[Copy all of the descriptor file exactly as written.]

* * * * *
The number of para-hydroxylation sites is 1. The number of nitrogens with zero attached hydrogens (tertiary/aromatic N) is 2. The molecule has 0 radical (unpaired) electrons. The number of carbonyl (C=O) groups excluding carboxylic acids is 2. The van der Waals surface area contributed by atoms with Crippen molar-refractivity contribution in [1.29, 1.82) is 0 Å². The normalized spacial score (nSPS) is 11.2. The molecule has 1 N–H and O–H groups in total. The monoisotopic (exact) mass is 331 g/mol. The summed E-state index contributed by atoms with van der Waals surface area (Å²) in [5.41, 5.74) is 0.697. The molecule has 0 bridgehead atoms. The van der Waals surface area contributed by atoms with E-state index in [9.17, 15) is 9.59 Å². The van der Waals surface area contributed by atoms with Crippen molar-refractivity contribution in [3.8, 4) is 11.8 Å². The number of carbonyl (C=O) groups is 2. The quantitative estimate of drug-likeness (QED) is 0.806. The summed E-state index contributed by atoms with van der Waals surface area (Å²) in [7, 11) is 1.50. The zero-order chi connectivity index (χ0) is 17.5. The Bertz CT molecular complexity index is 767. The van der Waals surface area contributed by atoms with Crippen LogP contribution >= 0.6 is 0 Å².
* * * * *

The number of para-hydroxylation sites is 1. The number of nitrogens with zero attached hydrogens (tertiary/aromatic N) is 2. The molecule has 0 radical (unpaired) electrons. The number of carbonyl (C=O) groups excluding carboxylic acids is 2. The van der Waals surface area contributed by atoms with Crippen molar-refractivity contribution in [1.29, 1.82) is 0 Å². The normalized spacial score (nSPS) is 11.2. The molecule has 1 N–H and O–H groups in total. The monoisotopic (exact) mass is 331 g/mol. The summed E-state index contributed by atoms with van der Waals surface area (Å²) in [5.41, 5.74) is 0.697. The molecule has 0 bridgehead atoms. The van der Waals surface area contributed by atoms with E-state index in [9.17, 15) is 9.59 Å². The van der Waals surface area contributed by atoms with Crippen molar-refractivity contribution in [3.8, 4) is 11.8 Å². The number of carbonyl (C=O) groups is 2. The quantitative estimate of drug-likeness (QED) is 0.806. The summed E-state index contributed by atoms with van der Waals surface area (Å²) in [7, 11) is 1.50. The zero-order chi connectivity index (χ0) is 17.5. The Bertz CT molecular complexity index is 767. The van der Waals surface area contributed by atoms with Crippen LogP contribution >= 0.6 is 0 Å².